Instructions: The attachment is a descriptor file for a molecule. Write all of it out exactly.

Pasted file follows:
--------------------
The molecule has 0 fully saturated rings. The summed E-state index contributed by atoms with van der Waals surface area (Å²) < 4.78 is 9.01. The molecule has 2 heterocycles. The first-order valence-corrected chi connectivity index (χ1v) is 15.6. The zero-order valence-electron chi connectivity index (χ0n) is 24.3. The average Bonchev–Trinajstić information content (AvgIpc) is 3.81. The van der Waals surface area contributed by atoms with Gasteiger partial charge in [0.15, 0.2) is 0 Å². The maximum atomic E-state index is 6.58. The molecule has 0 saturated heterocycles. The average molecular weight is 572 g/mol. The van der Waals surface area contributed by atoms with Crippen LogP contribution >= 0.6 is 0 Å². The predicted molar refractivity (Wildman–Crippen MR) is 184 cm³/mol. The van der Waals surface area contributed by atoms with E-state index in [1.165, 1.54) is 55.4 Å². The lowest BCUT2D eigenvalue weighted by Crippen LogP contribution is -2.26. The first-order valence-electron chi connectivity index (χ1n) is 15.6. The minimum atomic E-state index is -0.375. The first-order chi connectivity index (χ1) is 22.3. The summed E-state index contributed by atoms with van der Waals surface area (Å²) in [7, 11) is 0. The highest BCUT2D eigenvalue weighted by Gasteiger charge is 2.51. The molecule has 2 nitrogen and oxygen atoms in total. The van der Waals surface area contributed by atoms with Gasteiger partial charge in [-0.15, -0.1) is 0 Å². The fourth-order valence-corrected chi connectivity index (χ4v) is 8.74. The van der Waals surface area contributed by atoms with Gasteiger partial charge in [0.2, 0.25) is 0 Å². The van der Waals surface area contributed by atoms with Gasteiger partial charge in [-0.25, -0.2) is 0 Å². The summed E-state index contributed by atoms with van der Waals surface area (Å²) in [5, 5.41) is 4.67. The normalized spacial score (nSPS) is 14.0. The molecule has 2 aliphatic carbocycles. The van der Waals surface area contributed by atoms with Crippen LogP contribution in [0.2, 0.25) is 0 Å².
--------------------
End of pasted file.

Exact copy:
The molecule has 0 fully saturated rings. The summed E-state index contributed by atoms with van der Waals surface area (Å²) < 4.78 is 9.01. The molecule has 2 heterocycles. The first-order valence-corrected chi connectivity index (χ1v) is 15.6. The zero-order valence-electron chi connectivity index (χ0n) is 24.3. The average Bonchev–Trinajstić information content (AvgIpc) is 3.81. The van der Waals surface area contributed by atoms with Gasteiger partial charge in [0.15, 0.2) is 0 Å². The maximum atomic E-state index is 6.58. The molecule has 0 saturated heterocycles. The average molecular weight is 572 g/mol. The van der Waals surface area contributed by atoms with Crippen LogP contribution >= 0.6 is 0 Å². The predicted molar refractivity (Wildman–Crippen MR) is 184 cm³/mol. The van der Waals surface area contributed by atoms with E-state index in [1.165, 1.54) is 55.4 Å². The lowest BCUT2D eigenvalue weighted by Crippen LogP contribution is -2.26. The first-order valence-electron chi connectivity index (χ1n) is 15.6. The minimum atomic E-state index is -0.375. The first-order chi connectivity index (χ1) is 22.3. The summed E-state index contributed by atoms with van der Waals surface area (Å²) in [7, 11) is 0. The highest BCUT2D eigenvalue weighted by Gasteiger charge is 2.51. The molecule has 2 nitrogen and oxygen atoms in total. The van der Waals surface area contributed by atoms with Gasteiger partial charge in [-0.15, -0.1) is 0 Å². The fourth-order valence-corrected chi connectivity index (χ4v) is 8.74. The van der Waals surface area contributed by atoms with Gasteiger partial charge in [0.2, 0.25) is 0 Å². The van der Waals surface area contributed by atoms with Gasteiger partial charge in [-0.25, -0.2) is 0 Å². The summed E-state index contributed by atoms with van der Waals surface area (Å²) in [5, 5.41) is 4.67. The normalized spacial score (nSPS) is 14.0. The molecule has 2 aliphatic carbocycles. The van der Waals surface area contributed by atoms with Crippen LogP contribution in [0.2, 0.25) is 0 Å².